Did you really mean to use that "I examine ... at the same time ... [I] affirm" construction? Are you really examining and affirming at the same time? Don't you examine first and them affirm later? Doesn't the phrase "in this column" make the "at the same time" phrase unnecessary?

Even worse: "As crucial as conceptual clarity may be... academic freedom nonetheless nonetheless needs to be defended." This makes no sense. How is the cruciality of conceptual clarity in contrast to the academic freedom needing to be defended? Why did you begin that sentence with "as... may be" if you're not giving a contrast in the second half of the sentence?

Prof. Stanton, you write like a committee.

That's probably enough. I could continue through the whole column, but after a certain point it's just mean. Confused thinking, poor writing and political special pleading: is it any wonder no one pays attention to the MLA?

And I am not an MLA basher (Really. Stop laughing.) I think a strong, effective MLA would be very valuable to American society and to our profession. But what we have ain't that.

Instead, the people at the top of our profession (in the MLA as a whole, but also in my own field of Anglo-Saxon studies) are failing us. They are not communicating effectively to the public. They are involved in how-many-angels-on-the-head-of-a-pin debates within the academy that are visibly stupid to those outside (and that wouldn't withstand the intellectual scrutiny of even a first-year grad student in philosophy). And most damningly, they are letting us become irrelevant because by the time the intellectual bills need to be paid, they will be comfortably retired.

4 comments:

Carbonel said...

Here via Tightly Wound: Despite that our current president is rather good, we have the same sort of problem with the ALA leadership. My pediatrician recently made similar noises at my 2-year-old's checkup about the AMA.

Is it something in the water? Or is it just that bureaucracies prefer a soft target?

Frank said...

Though not an academic, I was nodding and humming away at this post, Dr. Drout. (I know how much you like that.)

I'm a bit ashamed, though, to admit that I found it very funny, in a biting, snarky way. I know you're tackling a very serious issue, but when you write something like "So we're going to defend something we can't define, and we will do this by defining it, but it won't be a real definition. This campaign is sure to be a smashing success," I can't help but let out a guffaw.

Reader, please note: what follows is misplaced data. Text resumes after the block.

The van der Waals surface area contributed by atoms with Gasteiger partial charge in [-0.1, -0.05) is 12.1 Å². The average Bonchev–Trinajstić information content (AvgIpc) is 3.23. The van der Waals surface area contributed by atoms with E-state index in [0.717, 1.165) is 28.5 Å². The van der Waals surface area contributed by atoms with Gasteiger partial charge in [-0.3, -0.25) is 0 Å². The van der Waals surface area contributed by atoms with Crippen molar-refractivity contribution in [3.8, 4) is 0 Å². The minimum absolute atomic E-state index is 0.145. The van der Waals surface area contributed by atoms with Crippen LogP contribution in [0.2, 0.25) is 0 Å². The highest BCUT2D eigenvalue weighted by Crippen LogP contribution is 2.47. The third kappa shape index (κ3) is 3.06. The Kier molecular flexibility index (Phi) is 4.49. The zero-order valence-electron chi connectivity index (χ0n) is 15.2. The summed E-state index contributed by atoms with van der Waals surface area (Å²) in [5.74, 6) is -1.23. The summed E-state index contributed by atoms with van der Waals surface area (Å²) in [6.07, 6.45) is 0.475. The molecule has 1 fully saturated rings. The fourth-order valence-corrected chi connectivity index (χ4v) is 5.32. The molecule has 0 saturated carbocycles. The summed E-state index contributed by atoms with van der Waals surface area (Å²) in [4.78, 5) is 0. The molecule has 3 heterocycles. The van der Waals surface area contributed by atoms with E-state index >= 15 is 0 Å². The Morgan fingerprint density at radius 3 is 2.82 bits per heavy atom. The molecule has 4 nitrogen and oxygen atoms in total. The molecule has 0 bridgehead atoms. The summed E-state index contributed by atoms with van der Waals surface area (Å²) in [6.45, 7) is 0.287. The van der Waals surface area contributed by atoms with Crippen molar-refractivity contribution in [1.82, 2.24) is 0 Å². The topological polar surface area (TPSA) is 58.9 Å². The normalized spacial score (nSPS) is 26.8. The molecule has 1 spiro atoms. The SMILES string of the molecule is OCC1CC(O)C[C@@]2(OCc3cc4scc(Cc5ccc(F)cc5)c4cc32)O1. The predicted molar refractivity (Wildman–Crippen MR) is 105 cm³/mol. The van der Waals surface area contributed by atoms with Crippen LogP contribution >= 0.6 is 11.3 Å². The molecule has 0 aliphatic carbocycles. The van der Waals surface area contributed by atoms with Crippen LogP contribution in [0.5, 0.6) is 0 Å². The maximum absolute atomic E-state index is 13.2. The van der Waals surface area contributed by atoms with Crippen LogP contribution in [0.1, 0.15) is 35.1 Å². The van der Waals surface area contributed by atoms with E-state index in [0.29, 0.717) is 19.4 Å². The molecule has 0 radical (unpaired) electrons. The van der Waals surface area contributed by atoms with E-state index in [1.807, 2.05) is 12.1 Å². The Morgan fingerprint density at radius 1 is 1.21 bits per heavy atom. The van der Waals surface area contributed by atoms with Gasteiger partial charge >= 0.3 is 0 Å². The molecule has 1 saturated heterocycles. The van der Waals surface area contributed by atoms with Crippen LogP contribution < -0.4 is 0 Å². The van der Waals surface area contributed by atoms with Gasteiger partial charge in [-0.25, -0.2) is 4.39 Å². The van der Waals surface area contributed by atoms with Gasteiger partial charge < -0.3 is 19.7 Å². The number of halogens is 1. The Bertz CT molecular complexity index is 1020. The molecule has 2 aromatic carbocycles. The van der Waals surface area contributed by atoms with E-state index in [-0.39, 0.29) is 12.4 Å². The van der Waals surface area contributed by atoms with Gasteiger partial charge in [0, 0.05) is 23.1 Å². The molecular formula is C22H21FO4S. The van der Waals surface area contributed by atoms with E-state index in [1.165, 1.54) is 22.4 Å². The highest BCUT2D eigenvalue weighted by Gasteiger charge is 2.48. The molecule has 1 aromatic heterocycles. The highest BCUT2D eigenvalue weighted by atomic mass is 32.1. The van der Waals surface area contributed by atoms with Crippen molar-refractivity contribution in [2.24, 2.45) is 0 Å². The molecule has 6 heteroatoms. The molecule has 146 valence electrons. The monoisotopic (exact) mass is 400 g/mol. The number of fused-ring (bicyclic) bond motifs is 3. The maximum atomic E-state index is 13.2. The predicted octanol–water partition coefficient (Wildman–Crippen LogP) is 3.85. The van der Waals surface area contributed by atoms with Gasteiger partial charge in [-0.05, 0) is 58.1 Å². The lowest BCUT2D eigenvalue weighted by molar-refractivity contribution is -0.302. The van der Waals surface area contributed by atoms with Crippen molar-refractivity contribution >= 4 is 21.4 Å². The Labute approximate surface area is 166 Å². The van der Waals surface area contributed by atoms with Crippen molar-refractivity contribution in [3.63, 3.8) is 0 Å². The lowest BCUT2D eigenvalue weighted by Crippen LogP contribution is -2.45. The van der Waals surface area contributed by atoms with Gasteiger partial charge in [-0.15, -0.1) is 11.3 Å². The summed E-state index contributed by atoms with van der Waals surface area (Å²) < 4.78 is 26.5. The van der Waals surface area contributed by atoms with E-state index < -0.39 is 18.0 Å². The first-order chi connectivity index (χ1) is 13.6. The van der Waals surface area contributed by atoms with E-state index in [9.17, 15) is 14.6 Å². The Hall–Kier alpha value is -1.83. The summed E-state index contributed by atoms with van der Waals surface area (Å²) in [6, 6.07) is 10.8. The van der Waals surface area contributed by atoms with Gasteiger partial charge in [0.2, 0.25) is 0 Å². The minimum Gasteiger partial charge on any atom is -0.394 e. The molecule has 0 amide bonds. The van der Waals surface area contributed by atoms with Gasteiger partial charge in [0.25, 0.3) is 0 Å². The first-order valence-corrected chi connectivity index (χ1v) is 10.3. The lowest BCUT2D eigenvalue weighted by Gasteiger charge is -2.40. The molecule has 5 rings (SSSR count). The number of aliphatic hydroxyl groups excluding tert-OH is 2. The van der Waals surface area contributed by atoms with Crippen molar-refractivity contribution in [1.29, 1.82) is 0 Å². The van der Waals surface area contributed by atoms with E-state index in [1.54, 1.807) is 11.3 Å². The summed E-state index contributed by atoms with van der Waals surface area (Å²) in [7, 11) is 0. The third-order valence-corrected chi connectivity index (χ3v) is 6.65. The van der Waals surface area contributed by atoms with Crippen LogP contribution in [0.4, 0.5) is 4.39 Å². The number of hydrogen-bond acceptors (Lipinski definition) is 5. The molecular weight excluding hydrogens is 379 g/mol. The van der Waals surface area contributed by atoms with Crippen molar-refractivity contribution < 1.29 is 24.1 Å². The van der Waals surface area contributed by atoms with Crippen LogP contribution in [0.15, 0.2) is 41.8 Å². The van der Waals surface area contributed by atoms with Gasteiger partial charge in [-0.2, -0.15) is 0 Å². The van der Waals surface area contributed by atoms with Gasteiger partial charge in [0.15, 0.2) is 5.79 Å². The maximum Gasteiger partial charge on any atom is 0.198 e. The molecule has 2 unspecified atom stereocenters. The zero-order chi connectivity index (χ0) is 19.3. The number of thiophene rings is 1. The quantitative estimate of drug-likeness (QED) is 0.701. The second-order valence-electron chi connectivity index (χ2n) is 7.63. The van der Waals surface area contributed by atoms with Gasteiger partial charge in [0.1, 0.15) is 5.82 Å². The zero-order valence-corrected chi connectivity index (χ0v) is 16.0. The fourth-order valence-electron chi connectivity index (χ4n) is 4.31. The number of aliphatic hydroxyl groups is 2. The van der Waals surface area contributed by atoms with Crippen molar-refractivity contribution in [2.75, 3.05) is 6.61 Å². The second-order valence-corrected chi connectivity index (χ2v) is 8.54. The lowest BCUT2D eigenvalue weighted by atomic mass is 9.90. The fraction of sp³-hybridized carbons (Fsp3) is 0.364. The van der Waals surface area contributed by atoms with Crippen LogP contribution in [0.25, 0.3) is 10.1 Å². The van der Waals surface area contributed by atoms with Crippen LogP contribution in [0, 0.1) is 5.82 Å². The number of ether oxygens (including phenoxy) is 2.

KC said...

[Posted at the suggestion of folks from The One Ring)

I do not have access to the MLA Newsletter. I haven't read Stanton and for all I know her column could be pure drivel. Your blog entry on it, however, also falls a little short of the standard of effective thought and communication you seem to want.

Evidently Stanton says academic freedom is impossible to define, but we have to try anyway so we can defend it. You say:

"So we're going to defend something we can't define, and we will do this by defining it, but it won't be a real definition. This campaign is sure to be a smashing success."

But what is your definition, or your point?

You say: "How can you possibly defend academic freedom if you won't argue that it is a universal good, a benefit not only to the individuals who practice it, but to the society (any society) in which it is embedded? Why should the Chinese or Cuban or Saudi Arabian authorities give their scholars freedom of thought and speech if we can't even make the argument that it is a fundamental human right to think about, teach and communicate what, to the best of your knowledge, you think is true ?"

A "universal good"? We should argue to the Saudis that academic freedom is a "universal good" and "a fundamental human right"? Assuming the Saudis disagree, where does the conversation go from there? I don't know what Stanton said about "the utterly useless Universal Declaration of Human Rights" but as a basis for argument it has at least the advantage of having been drawn up and agreed to by some actual beings resident on Earth.

The rest of your blog entry ridicules Stanton's writing. No doubt there are contingent and historical reasons to be hostile to the particular jargon Stanton employs but your objections to the writing don't address whatever her point was. I'm reminded of Martha Nussbaum's 1999 New Republic rewrite of Judith Butler's Bad Writing Contest-winning entry, where Nussbaum completely missed or, at least, misstated Butler's thesis in order to "clarify" it.

In the bit of her column you quote, Stanton seems to be wrestling with the complexity of universalizing a value that grew out of a particular and peculiar history. In that task, Derrida might be of more help than Fowler, Strunk, White or Drout.

Da Noodge said...

Domna C. Stanton, a scholar in French and Women's Studies who apparently is now president of the MLA, in her "President's Column" manages . . .

AWK, PLEASE REPHRASE

Although there are many more than two problems with [SIMPLIFY: "MANY PROBLEMS WITH"]this column, I'm going to focus on two that should be particular embarrassments to the profession: ideas whose dumbness is illustrated in the very argument of the column and poor writing. ["IDEAS WHOSE DUMBNESS IS ILLUSTRATED IN . . . POOR WRITING?" OR IS POOR WRITING, IN ITSELF, THE SECOND OF THE TWO PROBLEMS?]

we can't even make the argument that it is a fundamental human right to think about [what] . . . you think is true [HMMM . . .]

By choosing to argue from a textualist position . . . she chooses to occupy the weakest possible ground [VERBAL REDUNDANCY INTENDED? "SHE OCCUPIES"?]

really, really important freedoms . . . really important arguments. . . a really important problem facing the profession [REPETITION REALLY IMPORTANT?]

POINTS WELL TAKEN, AND PRESENTED WITH BRIO--HUZZAH! "IN MATTERS OR WRITING WE MUST FORGIVE EACH OTHER MUCH"--WILLIAM STAFFORD